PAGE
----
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What You Need To Know About Negative Interest Rate Policy Thumbnail

What You Need To Know About Negative Interest Rate Policy

The world’s central bankers are continuing to look for a way out of the global debt morass that continues to slow economic growth. Their latest iteration? You guessed it, NIRP, or Negative Interest Rate Policy.  Central banks may want to continue looking because this is not likely the way out.

What is NIRP? At the risk of making one’s head hurt, it is essentially when central banks (CBs) CHARGE DEPOSITORS, their member banks, for the PRIVILEGE of holding their deposits.  WOW!  By enacting such a policy, CBs aim to discourage the hoarding of safe assets (bank deposits) and to encourage these funds be lent out into the economy to be spent or invested thereby creating aggregate demand that propels the economy forward.  Japan was the latest developed nation to institute NIRP in an effort to combat deflationary pressures.  And this effort to suppress interest rates can be seen in government bond markets.  Bloomberg reports that today 29% of the developed world’s sovereign debt, totaling $7 TRILLION, yields less than nothing.  Global investors are now willing to PAY governments for the right to LOAN THEM MONEY.

NIRP may not be the magical elixir CBs believe it to be.  One of the unintended consequences of this policy has been to hamper the profitability of the banking system by reducing net interest margins.  This challenging environment, coupled with the fact that many of the European banks were not recapitalized to the extent the U.S. banks were after the Great Financial Crisis, creates significant pressure on these institutions.  And this pressure in turn causes investors to become skittish about buying or holding the stock or bonds of these institutions, further exacerbating the situation.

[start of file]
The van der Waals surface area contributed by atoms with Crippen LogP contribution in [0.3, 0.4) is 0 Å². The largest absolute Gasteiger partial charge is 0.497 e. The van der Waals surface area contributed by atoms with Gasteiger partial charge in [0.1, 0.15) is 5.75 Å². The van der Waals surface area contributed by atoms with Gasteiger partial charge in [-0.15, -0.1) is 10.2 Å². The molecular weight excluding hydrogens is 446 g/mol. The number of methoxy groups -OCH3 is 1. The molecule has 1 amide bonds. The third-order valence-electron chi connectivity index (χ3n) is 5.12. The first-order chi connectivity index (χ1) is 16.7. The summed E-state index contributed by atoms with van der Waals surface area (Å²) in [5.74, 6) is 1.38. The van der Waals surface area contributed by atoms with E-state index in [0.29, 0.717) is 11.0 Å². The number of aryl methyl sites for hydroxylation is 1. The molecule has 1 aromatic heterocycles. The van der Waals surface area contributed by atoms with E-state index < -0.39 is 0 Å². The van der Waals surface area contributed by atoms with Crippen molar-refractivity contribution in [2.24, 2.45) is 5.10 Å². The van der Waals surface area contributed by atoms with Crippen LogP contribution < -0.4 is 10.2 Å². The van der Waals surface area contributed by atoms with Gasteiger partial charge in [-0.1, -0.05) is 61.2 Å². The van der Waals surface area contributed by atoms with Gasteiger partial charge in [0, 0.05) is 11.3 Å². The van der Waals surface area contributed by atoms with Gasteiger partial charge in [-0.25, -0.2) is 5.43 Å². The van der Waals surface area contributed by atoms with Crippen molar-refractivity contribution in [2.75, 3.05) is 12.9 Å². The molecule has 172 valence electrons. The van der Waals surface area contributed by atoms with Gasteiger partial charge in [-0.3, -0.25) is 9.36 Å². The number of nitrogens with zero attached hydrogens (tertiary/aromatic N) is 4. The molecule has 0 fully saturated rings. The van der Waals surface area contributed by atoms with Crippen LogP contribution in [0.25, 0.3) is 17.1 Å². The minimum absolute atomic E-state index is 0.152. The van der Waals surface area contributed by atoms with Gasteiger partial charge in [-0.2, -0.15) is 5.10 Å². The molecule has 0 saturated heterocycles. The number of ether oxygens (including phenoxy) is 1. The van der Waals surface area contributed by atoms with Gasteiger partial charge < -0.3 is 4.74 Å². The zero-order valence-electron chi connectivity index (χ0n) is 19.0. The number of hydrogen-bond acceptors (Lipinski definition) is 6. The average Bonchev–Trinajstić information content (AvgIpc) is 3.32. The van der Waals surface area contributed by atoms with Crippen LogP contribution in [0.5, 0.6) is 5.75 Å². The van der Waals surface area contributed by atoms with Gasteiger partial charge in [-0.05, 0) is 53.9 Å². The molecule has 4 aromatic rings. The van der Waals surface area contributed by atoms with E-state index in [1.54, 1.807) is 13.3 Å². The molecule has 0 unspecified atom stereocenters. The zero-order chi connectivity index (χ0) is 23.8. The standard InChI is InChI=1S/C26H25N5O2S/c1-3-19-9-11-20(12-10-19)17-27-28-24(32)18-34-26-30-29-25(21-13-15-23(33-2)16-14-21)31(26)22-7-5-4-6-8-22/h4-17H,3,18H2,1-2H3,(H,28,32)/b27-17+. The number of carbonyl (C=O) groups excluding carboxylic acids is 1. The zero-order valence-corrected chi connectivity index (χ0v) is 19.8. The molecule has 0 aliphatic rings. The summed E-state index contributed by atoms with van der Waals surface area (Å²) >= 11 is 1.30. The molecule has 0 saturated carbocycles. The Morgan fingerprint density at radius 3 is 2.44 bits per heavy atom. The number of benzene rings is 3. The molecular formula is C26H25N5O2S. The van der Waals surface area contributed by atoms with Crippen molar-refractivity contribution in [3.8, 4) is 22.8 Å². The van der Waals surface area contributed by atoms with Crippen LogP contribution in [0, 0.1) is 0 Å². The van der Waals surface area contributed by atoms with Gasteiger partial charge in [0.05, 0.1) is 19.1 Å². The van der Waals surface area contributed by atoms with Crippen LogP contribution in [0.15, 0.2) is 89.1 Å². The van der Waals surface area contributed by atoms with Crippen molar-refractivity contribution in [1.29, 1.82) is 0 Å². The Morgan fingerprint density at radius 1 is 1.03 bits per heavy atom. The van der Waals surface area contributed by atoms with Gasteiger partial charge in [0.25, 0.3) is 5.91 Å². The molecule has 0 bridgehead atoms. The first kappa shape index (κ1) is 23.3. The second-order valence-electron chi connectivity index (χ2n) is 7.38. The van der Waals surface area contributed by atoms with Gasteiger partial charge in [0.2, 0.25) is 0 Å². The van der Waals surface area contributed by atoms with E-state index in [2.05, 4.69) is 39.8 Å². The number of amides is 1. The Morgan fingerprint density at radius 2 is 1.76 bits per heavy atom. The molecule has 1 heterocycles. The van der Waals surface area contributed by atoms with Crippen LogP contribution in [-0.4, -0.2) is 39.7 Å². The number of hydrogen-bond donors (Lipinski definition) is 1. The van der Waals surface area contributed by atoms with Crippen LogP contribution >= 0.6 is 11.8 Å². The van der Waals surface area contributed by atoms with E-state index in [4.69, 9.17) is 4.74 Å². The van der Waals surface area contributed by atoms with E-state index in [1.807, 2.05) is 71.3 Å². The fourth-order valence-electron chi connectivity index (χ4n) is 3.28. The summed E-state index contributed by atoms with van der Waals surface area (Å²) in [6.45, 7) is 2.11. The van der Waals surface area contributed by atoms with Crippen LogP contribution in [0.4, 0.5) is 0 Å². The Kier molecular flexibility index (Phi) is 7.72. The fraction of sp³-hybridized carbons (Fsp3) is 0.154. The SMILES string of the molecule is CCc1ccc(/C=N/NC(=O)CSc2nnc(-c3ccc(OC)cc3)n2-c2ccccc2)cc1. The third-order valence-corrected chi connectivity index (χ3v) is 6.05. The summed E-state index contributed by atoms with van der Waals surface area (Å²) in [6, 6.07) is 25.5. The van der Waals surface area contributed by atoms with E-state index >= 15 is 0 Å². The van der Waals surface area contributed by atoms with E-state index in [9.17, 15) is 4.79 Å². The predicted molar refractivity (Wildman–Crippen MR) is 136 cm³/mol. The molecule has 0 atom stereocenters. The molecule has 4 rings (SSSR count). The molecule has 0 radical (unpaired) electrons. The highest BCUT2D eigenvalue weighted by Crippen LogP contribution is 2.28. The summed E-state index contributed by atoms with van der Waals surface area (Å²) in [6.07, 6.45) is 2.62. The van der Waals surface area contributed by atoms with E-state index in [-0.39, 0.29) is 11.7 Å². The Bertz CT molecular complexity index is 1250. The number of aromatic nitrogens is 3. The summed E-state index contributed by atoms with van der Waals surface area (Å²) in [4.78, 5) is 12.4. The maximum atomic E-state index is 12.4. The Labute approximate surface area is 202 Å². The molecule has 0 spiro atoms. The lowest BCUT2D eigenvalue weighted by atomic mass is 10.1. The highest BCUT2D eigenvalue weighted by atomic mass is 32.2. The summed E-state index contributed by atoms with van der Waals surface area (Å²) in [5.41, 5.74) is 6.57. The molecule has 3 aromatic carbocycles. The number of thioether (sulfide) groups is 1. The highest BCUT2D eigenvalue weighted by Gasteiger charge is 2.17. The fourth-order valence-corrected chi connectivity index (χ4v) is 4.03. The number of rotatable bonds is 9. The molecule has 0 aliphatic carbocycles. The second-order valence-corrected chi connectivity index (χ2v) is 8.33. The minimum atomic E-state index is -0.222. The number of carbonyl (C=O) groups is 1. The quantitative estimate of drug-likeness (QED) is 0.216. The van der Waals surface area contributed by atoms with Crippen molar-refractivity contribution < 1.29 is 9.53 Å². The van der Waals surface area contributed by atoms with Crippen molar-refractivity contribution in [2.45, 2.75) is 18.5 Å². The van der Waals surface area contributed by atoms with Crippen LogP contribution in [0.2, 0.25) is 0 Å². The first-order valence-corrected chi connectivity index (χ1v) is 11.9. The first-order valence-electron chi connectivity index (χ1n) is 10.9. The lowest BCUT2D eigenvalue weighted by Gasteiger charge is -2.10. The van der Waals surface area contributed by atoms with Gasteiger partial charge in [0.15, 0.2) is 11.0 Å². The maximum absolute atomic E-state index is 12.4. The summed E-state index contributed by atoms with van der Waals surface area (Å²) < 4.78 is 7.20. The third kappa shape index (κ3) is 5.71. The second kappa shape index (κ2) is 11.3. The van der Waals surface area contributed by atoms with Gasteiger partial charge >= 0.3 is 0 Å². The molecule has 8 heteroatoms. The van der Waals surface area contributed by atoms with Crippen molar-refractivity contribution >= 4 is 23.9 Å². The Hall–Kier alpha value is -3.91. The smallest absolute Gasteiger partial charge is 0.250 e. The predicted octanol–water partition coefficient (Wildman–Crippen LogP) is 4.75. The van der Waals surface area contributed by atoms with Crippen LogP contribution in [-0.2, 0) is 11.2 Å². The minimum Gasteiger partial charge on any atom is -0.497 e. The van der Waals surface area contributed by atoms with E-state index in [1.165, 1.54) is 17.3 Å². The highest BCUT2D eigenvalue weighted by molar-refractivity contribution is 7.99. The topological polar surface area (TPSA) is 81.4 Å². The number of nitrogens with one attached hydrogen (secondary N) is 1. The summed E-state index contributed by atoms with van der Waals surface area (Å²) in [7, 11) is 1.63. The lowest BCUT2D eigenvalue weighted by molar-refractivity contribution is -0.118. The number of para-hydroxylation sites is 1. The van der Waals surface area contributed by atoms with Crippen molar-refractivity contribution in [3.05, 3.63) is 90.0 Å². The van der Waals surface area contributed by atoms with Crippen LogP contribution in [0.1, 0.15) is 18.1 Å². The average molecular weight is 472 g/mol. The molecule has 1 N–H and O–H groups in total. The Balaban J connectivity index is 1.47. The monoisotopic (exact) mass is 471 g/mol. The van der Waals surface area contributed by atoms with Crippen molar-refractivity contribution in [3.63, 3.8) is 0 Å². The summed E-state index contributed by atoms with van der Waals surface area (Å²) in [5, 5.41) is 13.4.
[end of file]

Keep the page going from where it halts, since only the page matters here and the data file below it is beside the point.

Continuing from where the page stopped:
But extraordinary monetary policy often leads to even more extraordinary policy.  The thought being, if it hasn’t worked yet, it’s because we haven’t done enough of it.  Now discussions are turning to banning certain denominations of currency units, for instance the 500 Euro note.  Why?  The following excerpt from a Financial Times article by Gillian Tett entitled “The Benefits of Scrapping Cash” will explain.

“As rates turn negative, central bankers in places like Switzerland are scrambling to prevent consumers dashing into cash as this not only makes financial transactions less efficient but also makes monetary policy less effective.  After all, if people hold physical cash, which, unlike a bank account, is not directly affected by negative rates, the central bankers have less control.”

And control is the heart of the matter.  In these uncertain times, one thing appears fairly certain.  CBs will not relent in their efforts until they achieve their ultimate goal, inflation.  Let’s all hope they are not too successful.